3. Rocketship X-M (1950), ep. 201
The episode: New season, huge changes. The set is all new once again, Dr. Erhardt has been replaced by fan-favorite character TV’s Frank as Dr. Forrester’s lackey, robot Tom Servo has a new voice and production values are noticeably higher. The crew celebrate with a cheesy 1950s sci-fi B-movie, the type of film that was a major staple of the Joel years. They quickly demonstrate their depth of moviemaking knowledge by mumbling “rhubarb, rhubarb, scientific rhubarb” during an early scene of scientists talking, another name for the “background noise” known in the movies as “Walla.”
Behind the scenes: The show may have been lucky to get renewed, but it made the most of its opportunity. The biggest change is the departure of Weinstein, one of the show’s founders. He reportedly left after creative disagreements concerning the show’s shift from improvisation to scripted jokes, but his replacement Frank Conniff was a more than suitable substitute. The loss of Weinstein’s vocal talent also opened up the door for writer Kevin Murphy to step in as the voice of Tom Servo, where he would remain for the entire rest of the series. Weinstein went on to plenty of success in TV, including a role as writer and producer on another cult show, Freaks and Geeks. Servo’s new voice was largely met with acclaim, with the notable exception of the disgruntled fan who sent Murphy a six-foot banner reading “I HATE TOM SERVO’S NEW VOICE.”
4. Wild Rebels (1967), ep. 207
The episode: To me, this is the first moment when MST3k feels fully cooked, the start of the show’s sweet spot. The film is another genre staple—the “biker flick,” just another attempt at “edgy” teen entertainment. Joel and the bots are opening up with their pop culture references by now and take special delight in targeting the limp noodle hero Rod as he runs up against the “Satan’s Angels” biker club. There’s a classic host segment for “Wild Rebels Cereal” as well, featuring such wonderful prizes as “a sawed-off pool cue with a leather strap” or “a chunk of hose filled with lead shot.”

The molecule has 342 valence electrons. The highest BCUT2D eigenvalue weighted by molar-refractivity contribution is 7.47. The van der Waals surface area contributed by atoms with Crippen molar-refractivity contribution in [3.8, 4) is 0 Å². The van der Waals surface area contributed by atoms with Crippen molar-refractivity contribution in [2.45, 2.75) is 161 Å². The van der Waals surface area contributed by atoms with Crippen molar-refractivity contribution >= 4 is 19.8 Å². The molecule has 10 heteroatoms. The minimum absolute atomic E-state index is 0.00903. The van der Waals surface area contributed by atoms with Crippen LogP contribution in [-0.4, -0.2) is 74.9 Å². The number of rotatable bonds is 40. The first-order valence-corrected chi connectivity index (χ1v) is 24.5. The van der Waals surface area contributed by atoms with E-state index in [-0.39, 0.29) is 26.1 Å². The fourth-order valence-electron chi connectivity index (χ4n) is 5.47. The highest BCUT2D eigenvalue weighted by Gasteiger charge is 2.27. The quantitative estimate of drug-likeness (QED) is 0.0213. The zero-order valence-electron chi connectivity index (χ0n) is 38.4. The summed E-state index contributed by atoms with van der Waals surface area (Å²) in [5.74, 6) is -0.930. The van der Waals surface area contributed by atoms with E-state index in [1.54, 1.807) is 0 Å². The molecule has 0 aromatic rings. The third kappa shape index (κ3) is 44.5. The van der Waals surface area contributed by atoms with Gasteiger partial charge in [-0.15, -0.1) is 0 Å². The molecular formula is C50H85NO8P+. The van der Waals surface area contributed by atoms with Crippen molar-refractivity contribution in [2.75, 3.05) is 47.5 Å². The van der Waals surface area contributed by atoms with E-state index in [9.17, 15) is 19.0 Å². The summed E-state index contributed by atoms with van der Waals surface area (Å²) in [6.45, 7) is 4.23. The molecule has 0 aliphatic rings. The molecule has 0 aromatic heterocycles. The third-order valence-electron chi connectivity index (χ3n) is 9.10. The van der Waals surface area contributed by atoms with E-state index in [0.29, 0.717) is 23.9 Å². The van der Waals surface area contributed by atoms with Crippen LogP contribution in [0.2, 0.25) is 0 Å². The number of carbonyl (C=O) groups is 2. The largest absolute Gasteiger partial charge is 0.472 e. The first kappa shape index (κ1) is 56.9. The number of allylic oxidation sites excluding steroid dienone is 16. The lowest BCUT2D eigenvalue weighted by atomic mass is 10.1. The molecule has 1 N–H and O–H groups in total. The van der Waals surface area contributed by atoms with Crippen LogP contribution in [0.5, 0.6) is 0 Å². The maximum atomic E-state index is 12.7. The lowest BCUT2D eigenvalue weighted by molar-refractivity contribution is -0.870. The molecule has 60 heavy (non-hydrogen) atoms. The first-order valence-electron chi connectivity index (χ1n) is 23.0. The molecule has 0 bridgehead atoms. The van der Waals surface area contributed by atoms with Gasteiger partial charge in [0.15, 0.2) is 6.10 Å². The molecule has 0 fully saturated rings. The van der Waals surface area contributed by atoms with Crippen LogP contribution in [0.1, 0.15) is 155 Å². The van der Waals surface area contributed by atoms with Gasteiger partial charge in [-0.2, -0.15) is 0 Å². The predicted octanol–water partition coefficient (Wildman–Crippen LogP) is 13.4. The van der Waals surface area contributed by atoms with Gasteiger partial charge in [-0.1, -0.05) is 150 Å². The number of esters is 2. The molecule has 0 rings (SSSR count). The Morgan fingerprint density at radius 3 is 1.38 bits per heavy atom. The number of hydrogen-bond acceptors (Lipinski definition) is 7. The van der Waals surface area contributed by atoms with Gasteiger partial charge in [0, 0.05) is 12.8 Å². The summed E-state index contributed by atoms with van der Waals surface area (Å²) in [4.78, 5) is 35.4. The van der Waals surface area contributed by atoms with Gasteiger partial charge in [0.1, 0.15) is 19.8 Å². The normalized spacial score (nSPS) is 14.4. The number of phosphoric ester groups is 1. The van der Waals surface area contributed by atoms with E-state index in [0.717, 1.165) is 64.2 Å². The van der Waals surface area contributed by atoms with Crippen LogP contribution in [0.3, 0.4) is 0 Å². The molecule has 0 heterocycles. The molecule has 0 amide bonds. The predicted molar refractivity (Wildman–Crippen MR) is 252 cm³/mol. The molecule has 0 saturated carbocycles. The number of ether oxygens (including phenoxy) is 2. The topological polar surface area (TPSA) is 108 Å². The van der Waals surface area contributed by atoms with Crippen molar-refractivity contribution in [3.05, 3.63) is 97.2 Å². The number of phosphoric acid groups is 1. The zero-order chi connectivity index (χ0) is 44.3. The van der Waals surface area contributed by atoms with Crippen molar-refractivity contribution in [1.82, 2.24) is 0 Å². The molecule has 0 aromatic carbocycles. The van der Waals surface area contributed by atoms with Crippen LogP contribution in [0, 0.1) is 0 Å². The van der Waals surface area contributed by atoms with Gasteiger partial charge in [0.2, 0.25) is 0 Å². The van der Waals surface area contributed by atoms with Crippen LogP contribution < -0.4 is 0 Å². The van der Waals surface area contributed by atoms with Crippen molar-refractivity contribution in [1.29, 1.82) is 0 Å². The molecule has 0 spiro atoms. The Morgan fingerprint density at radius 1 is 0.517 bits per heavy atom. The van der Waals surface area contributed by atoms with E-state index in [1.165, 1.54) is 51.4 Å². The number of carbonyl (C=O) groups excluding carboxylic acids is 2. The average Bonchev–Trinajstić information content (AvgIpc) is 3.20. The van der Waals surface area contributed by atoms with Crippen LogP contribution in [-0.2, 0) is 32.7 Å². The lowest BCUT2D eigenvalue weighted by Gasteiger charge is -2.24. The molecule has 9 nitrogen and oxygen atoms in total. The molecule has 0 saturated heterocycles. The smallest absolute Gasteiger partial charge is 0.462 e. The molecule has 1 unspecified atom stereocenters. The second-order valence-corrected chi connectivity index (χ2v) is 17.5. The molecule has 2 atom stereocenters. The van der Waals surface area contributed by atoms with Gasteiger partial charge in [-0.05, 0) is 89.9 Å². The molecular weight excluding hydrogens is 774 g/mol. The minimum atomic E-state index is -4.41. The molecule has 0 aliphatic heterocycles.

Behind the scenes: The cast was clearly beginning to gel at this point. Kevin Murphy has stopped trying to emulate Weinstein’s voice and is taking Servo in his own direction. Due to the host switch and a revolving cast, he eventually became the show’s longest-tenured member.
5. Cave Dwellers (1984), ep. 301
The episode: If Wild Rebels is the first “very good” episode, then Cave Dwellers is the first series classic. This cheap-looking Conan rip-off features the sharpest and most consistent riffing in the series to this point, targeting the aloof, empty-headed performance by Miles O’Keefe in particular, and the absurd costume design. The segment where the loincloth-wearing hero suddenly appears on a modern hang glider is one of the series’ all-time WTF moments.
Behind the scenes: Things have fully taken shape now, and from this point there’s no looking back. Season 3 also begins featuring some great short films in front of the movies, as opposed to the Republic and Universal serials of seasons 1 and 2. These “shorts” would become some of the show’s best bits, and are great for introducing new viewers thanks to their brevity. Just look at one like Mr. B. Natural.
6. Pod People (1983), ep. 303
The episode: Joel Hodgson calls Pod People one of his personal favorite episodes for good reason. Initially intended as a straightforward alien horror movie, it features a tacked-on “cute alien” designed to capitalize on E.T. and an unsettlingly dubbed child actor in a lead role. This is one of Trace Beaulieu’s best episodes as the voice of Crow, thanks to the bizarre voice and morbid humor he uses throughout as “Trumpy,” the loveable alien. His response to the little boy asking “Do you know what playing is, Trumpy?” is “Yes, it’s where I break you in half.”
Behind the scenes: This is a great example of a film that pretty much fell off the face of the Earth until it was dredged up by the MST3k crew. The show was ultimately responsible for saving dozens of films like this that certainly didn’t deserve to be saved. Thanks to the MST3k connection, their memory will live on.
7. The Amazing Colossal Man (1957), ep. 309